I have been disappointed again and again as of late when it comes to this integral part of Clark’s character for me: see Man of Steel (or It Came From Grimdark Canyon) and the new 52’s Superman/Wonder Woman (or Mortals Aren’t Good Enough). So opening up Superman: Birthright was a welcome relief, and not just because it was actually and willfully colorful.
Gotham Central: In the Line of Duty by Ed Brubaker and Greg Rucka with Michael Lark
The first I’d ever read about how civilians might react to superheroes in a non-positive way was reading about Marvel’s Damage Control. The series (composed of four limited series) follows Damage Control, a construction company skilled in cleaning up the property damage left behind by all those superheroics. I was paging through my brother’s copy of Les Daniels’ Marvel at the time, and I was blown away by the idea that there might be consequences for those actions. (I was, like, seven.) I never picked up Damage Control, but Gotham Central appealed to me on the same basis: superheroes can make life tough for people just trying to do their job.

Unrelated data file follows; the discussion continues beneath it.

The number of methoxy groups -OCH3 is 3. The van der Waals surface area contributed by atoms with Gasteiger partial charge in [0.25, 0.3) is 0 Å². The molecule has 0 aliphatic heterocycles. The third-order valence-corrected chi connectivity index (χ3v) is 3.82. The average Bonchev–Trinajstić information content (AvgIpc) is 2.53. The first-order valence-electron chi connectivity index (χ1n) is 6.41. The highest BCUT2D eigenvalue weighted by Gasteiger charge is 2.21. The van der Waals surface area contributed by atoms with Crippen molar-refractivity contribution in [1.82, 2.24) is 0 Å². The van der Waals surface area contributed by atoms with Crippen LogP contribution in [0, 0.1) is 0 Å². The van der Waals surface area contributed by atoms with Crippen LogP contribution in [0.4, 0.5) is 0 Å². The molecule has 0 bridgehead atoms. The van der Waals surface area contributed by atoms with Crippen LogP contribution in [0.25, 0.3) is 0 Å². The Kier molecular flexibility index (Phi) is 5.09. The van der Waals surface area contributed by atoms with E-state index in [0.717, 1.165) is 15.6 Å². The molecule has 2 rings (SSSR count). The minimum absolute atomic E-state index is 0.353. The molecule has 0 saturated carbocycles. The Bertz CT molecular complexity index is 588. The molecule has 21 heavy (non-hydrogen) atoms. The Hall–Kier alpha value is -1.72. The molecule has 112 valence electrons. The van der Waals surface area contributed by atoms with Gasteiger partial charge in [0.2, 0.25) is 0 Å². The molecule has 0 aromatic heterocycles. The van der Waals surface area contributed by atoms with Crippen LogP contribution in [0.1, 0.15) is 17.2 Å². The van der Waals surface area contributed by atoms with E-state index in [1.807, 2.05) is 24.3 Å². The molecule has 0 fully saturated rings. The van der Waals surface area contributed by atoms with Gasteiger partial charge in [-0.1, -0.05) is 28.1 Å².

All-Star Superman: Volume 1 by Grant Morrison and Frank Quitely with Jamie Grant
I am beyond unexcited for Man of Steel. I’m very particular about my Clark Kent, and what’s amazing about Clark Kent is not that he is a superpowered alien from another planet, but that he is a good man, through and through. (In fact, there’s an interesting article to be written on nature versus nurture in the cases of Superman and Captain America.) So when focus is pulled from that, I just start frowning. (Using very emotional music from The Fellowship of the Ring in a trailer did nothing for it to me.) But when All-Star Superman was recommended to me, I decided to give it a shot.
Fables: Legends in Exile by Bill Willingham et al.